For me, waffles bring up fond memories.
As a child in France, I did not get out of school until 5 pm – that is if I didn’t have to stay after school which was only an opportunity to do your homework – and by then I was famished. Dinner would not be until about 8 pm. I had plenty of snack choices: fresh bread at home with some butter, a bakery less than 500 feet away, and a merchant who made on demand freshly made Belgian waffles. My favorite topping will not be a huge surprise to those who know me well: fresh whipped cream. Yum!
I had plenty of snack choices: fresh bread at home with some butter, a bakery less than 500 feet away from my parents’ store, and a merchant who made on demand freshly made Belgian waffles just a tad further.
I love getting a waffle. It was poured onto the waffle iron right in front of my eyes. When ready I could pick a topping. My favorite topping will not be a huge surprise to those who know me well: fresh whipped cream. Yum! And all this for less than fifty cents.
Waffles spell comfort food to me.
I don’t often have a waffle for breakfast but when I do I now prefer a healthier version of my childhood favorite. I love this recipe for grain free protein packed waffles.
Notes and Tips
Yield: This recipe yields only two waffles enough for one to two servings depending on how many you eat.
Let me share a bit more about cassava flour. Cassava flour is paleo friendly. It is made from the tapioca root but it differs from tapioca starch. Tapioca starch has its name mentions is the starch from the tapioca root. On the other hand, cassava flour is a whole food. It is made from the whole root which is peeled, dried and then ground into a very fine flour (which resemble its cousin, tapioca starch).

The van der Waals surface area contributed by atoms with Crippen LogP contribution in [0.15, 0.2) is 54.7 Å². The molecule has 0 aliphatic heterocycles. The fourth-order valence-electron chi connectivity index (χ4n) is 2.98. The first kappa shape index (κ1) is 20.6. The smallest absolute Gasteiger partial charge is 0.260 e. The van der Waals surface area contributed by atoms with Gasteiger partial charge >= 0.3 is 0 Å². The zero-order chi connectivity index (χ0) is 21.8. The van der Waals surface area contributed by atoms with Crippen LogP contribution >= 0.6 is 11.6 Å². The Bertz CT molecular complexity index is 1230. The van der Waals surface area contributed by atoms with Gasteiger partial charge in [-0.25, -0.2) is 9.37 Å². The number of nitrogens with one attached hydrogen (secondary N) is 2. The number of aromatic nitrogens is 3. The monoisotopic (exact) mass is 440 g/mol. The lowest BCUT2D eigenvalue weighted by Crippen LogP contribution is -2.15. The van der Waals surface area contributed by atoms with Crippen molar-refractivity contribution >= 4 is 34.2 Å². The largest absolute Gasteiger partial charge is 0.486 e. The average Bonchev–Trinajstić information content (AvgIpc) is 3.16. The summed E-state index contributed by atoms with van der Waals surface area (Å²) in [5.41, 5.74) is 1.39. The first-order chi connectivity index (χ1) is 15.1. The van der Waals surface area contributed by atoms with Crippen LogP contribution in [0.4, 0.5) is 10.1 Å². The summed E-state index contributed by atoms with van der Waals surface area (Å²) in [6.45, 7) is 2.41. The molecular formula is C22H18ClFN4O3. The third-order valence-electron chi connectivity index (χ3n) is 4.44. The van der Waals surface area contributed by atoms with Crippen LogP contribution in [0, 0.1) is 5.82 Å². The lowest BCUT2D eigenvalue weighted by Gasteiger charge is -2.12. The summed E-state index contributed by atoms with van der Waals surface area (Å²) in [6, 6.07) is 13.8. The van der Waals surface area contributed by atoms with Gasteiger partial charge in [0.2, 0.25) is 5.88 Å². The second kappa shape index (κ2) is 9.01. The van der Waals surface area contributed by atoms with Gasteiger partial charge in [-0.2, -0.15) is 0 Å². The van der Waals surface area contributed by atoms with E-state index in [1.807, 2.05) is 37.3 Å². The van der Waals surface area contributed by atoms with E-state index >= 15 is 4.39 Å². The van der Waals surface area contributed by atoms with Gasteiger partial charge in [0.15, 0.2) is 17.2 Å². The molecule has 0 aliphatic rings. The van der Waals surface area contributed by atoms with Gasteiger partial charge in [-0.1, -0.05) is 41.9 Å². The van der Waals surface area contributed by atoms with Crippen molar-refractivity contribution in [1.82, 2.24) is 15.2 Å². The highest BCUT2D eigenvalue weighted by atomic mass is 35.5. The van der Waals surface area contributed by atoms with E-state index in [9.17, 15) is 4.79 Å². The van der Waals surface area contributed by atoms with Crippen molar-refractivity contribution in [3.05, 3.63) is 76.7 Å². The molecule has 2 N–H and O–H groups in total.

As far as taste, cassava flour has a neutral taste and will not overpower your dishes as coconut flour can.
Protein: The protein is mainly provided from the eggs. If you want more protein you can also add some collagen powder. However, the consistency of your waffle will be somewhat affected. They will be on the softer side. Forgoing the collagen powder will not affect the recipe and will produce crunchier waffles.
Utensils: I use a Smart Stick to blend my waffle batter. This dandy kitchen utensil is easy and convenient. I also use a ceramic coated waffle maker that way I do not need to grease the surface of the waffle iron and – even better in my opinion – there is no non-stick surface like Teflon (which I avoid).
Sweetener: To sweeten my waffle I like to use
liquid monk fruit made by Whole Earth. It is totally natural and low glycemic. You can add any sweetener you choose or none at all.
UPDATE: Vitacost no longer sells the liquid monk fruit concentrate. You can still purchase it through Amazon but it is pricier. I would use this powdered one instead. I still plan on using the liquid it is perfect for liquid drinks.
Milk: As far as milk is concerned, I use either unsweetened cashew milk or raw whole milk. Any milk will work (this include dairy free milk). Water should also work although I have not tried it.
Grain Free Protein Packed Waffles
Preheat your waffle maker.
In a bowl, or in your Smart Stick container, break the eggs.
Note: if you put the flour first, the Smart Stick will have a hard time mixing the batter and you more than likely have unmixed flour in the bottom of your container.
Top with the oil, vanilla extract, and cashew milk.
Mix with your Smart Stick or a whisk until all the ingredients are well combined and you have a smooth batter.
Let it sit for a little bit in order to give the coconut flour a chance to absorb some of the liquid.
Pour half of the batter on to your hot waffle maker and cook. Repeat with the remaining batter.
Serve with your topping of choice.
Yields: 2 grain free protein packed waffles